Most gardeners would thoroughly appreciate having a coldframe. It is a bottomless, boxlike structure on top of the ground, or with the sides several inches into the ground, covered by a slanting top of glass or plastic.

It utilizes the sun's heat; no artificial heat is applied. The soil is heated during the day and gives off its heat at night and keeps the plants inside it warm. A hotbed is similar to a coldframe except that it has a heat source, such as a heating cable, in addition to sunshine.

The coldframe can be used in the spring to harden seedling that were started indoors before planting them outside in the garden. The process of hardening reduces injury from unexpected temperature drops after transplating.

It also can be used to start seeds of annuals, such as zinnias, marigolds and alyssum, to root cuttings and to force tulips, hyacinths and daffodils into bloom during the winter.

The coldframe is easy and inexpensive to build. A southern exposure with protection from north and west winds is preferred. The south side of a heated building is a good place for it. It is better to dig a hole for the coldframe because less heat will be lost by those with sides several inches below ground.

The walls may be of boards, concrete blocks or poured concrete. The north wall usually is 8 to 24 inches high, and the south wall 2 to 12 inches high. If the frame is to be partially below ground level, the front wall should be only 2 to 4 inches above ground and the back 8 to 16 inches. If the frame is to be entirely above ground, the front wall must be at least 12 inches high in order to have room inside for the plants to grow.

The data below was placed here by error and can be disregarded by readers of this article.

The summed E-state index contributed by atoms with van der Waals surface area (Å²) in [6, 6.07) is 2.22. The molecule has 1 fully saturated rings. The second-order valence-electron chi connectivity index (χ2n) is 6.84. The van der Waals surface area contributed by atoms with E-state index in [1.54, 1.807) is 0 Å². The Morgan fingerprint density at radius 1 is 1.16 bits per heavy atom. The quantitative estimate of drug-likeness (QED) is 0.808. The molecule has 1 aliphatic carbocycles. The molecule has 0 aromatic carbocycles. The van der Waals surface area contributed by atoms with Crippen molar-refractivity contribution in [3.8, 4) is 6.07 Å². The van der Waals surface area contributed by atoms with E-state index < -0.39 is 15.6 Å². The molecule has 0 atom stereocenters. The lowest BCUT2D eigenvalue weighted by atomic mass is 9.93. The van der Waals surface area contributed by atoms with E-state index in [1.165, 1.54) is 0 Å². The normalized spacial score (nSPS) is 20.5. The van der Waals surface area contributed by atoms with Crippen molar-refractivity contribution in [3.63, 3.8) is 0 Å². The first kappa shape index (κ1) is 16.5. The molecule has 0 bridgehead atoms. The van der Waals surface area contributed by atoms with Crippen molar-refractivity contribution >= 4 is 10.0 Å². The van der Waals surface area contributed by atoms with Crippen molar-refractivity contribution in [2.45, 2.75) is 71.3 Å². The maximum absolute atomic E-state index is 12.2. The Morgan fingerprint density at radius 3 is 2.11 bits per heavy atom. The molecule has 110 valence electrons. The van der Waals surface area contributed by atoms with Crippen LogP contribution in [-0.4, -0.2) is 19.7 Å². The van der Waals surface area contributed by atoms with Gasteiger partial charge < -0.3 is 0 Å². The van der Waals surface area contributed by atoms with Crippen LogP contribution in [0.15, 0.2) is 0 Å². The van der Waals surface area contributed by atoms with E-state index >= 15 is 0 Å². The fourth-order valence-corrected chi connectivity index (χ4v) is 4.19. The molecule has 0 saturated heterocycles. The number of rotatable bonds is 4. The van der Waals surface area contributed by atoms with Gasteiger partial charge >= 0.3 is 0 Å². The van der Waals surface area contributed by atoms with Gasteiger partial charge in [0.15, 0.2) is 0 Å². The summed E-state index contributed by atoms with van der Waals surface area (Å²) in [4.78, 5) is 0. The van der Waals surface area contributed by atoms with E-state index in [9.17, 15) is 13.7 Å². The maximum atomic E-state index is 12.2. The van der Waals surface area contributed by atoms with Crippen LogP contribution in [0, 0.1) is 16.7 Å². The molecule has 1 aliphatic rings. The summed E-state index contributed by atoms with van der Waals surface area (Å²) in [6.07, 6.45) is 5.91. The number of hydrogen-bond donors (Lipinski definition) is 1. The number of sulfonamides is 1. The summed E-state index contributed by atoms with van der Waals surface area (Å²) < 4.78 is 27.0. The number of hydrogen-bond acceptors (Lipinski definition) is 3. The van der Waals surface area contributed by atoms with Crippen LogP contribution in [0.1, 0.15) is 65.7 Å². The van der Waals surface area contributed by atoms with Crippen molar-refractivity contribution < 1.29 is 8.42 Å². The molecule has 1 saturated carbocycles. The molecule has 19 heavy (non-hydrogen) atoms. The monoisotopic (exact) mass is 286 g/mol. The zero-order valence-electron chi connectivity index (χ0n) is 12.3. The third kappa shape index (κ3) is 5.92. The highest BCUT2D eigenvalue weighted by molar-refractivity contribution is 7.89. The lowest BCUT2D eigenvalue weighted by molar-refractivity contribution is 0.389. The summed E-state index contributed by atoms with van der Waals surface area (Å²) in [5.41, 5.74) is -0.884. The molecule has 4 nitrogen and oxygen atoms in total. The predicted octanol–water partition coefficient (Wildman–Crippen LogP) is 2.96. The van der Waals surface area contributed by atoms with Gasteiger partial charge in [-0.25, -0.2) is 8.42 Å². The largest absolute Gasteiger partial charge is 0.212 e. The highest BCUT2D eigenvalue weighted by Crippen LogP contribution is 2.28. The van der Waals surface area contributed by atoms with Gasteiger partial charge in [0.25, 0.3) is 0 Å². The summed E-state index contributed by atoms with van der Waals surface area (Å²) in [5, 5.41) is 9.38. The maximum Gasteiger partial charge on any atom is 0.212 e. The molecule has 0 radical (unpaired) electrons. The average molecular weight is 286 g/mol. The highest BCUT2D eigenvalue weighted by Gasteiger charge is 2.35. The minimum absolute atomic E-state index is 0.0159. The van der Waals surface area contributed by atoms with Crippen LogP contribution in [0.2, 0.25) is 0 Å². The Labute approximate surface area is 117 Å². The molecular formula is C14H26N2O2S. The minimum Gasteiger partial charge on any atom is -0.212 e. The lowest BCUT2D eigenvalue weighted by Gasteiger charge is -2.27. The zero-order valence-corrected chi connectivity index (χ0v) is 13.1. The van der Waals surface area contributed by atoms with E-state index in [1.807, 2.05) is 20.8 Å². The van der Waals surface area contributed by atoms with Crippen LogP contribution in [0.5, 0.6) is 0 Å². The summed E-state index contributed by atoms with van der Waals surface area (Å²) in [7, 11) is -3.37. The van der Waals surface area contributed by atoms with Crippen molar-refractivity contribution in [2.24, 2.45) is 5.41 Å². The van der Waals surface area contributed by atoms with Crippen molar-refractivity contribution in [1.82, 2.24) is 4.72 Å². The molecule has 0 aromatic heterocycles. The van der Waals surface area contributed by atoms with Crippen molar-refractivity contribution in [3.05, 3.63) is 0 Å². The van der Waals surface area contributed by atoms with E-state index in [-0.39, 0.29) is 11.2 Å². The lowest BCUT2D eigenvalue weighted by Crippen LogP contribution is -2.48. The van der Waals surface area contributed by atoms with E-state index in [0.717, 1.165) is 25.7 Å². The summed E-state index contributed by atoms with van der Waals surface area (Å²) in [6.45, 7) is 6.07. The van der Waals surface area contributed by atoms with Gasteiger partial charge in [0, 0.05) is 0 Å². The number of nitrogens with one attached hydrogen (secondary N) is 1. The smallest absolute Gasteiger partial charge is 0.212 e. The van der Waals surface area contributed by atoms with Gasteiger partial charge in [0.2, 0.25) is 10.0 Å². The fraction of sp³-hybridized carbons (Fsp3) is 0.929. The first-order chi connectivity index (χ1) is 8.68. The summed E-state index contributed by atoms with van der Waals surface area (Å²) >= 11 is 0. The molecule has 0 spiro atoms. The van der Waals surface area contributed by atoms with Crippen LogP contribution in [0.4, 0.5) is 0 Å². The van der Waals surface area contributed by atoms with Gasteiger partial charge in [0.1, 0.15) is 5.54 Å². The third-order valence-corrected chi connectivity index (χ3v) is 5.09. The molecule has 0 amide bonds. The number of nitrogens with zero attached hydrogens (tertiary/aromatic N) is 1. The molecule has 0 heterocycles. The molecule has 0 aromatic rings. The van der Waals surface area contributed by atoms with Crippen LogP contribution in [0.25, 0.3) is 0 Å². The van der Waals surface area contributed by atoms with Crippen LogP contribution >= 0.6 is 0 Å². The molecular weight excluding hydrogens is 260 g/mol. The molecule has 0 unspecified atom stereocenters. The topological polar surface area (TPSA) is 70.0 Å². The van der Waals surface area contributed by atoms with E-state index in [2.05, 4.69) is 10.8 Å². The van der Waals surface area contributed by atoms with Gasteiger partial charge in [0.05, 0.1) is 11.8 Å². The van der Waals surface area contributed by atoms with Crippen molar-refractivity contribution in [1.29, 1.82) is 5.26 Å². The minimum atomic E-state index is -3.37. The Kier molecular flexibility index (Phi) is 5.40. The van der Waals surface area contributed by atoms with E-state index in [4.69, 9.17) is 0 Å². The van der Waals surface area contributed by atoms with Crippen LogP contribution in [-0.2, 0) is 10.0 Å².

Preferably, the frame should be a multiple of 3 feet. Cross pieces may be provided to help in sliding the sash across the frame and for added support.

Concrete blocks 4 inches thick occupy less space than 6-or 8-inch blocks and are recommended because they are easy to work with.

Glass or sheet plastic can be used to cover the coldframe. The cheapest plastic is polyethylene, the life of which is estimated to be 3 months during the summer and 9 months during the winter. The breakdown of this plastic is caused by the ultraviolet rays of the sun.

The frame should be tight and the outside edges may be banked with soil or other material to conserve heat. The sash (with glass or plastic) should fit snugly.